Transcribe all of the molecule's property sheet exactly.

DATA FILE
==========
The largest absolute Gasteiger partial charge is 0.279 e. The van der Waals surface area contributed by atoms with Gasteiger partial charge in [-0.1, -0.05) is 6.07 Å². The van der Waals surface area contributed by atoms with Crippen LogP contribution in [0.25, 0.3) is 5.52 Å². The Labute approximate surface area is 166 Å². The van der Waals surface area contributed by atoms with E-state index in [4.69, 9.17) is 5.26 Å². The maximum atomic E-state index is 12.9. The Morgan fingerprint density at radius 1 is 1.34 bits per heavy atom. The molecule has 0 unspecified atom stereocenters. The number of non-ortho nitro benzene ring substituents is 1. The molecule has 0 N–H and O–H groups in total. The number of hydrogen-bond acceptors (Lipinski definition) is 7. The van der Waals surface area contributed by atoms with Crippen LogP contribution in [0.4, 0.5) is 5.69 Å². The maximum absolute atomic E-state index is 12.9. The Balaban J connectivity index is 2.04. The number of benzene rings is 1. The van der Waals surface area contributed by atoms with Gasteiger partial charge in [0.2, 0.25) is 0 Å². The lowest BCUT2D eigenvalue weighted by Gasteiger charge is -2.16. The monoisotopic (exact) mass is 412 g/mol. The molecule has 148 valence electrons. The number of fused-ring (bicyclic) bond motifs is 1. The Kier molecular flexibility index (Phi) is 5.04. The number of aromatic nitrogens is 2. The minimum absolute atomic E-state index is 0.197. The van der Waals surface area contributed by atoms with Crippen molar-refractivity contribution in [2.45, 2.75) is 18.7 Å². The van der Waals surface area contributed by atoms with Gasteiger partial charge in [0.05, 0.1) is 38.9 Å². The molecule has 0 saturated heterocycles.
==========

The largest absolute Gasteiger partial charge is 0.279 e. The van der Waals surface area contributed by atoms with Gasteiger partial charge in [-0.1, -0.05) is 6.07 Å². The van der Waals surface area contributed by atoms with Crippen LogP contribution in [0.25, 0.3) is 5.52 Å². The Labute approximate surface area is 166 Å². The van der Waals surface area contributed by atoms with E-state index in [4.69, 9.17) is 5.26 Å². The maximum atomic E-state index is 12.9. The Morgan fingerprint density at radius 1 is 1.34 bits per heavy atom. The molecule has 0 unspecified atom stereocenters. The number of non-ortho nitro benzene ring substituents is 1. The molecule has 0 N–H and O–H groups in total. The number of hydrogen-bond acceptors (Lipinski definition) is 7. The van der Waals surface area contributed by atoms with Crippen LogP contribution in [0.4, 0.5) is 5.69 Å². The maximum absolute atomic E-state index is 12.9. The Balaban J connectivity index is 2.04. The number of benzene rings is 1. The van der Waals surface area contributed by atoms with Gasteiger partial charge in [0.2, 0.25) is 0 Å². The lowest BCUT2D eigenvalue weighted by Gasteiger charge is -2.16. The monoisotopic (exact) mass is 412 g/mol. The molecule has 148 valence electrons. The number of fused-ring (bicyclic) bond motifs is 1. The Kier molecular flexibility index (Phi) is 5.04. The number of aromatic nitrogens is 2. The minimum absolute atomic E-state index is 0.197. The van der Waals surface area contributed by atoms with Crippen molar-refractivity contribution in [2.45, 2.75) is 18.7 Å². The van der Waals surface area contributed by atoms with Gasteiger partial charge in [0.05, 0.1) is 38.9 Å². The molecule has 0 saturated heterocycles.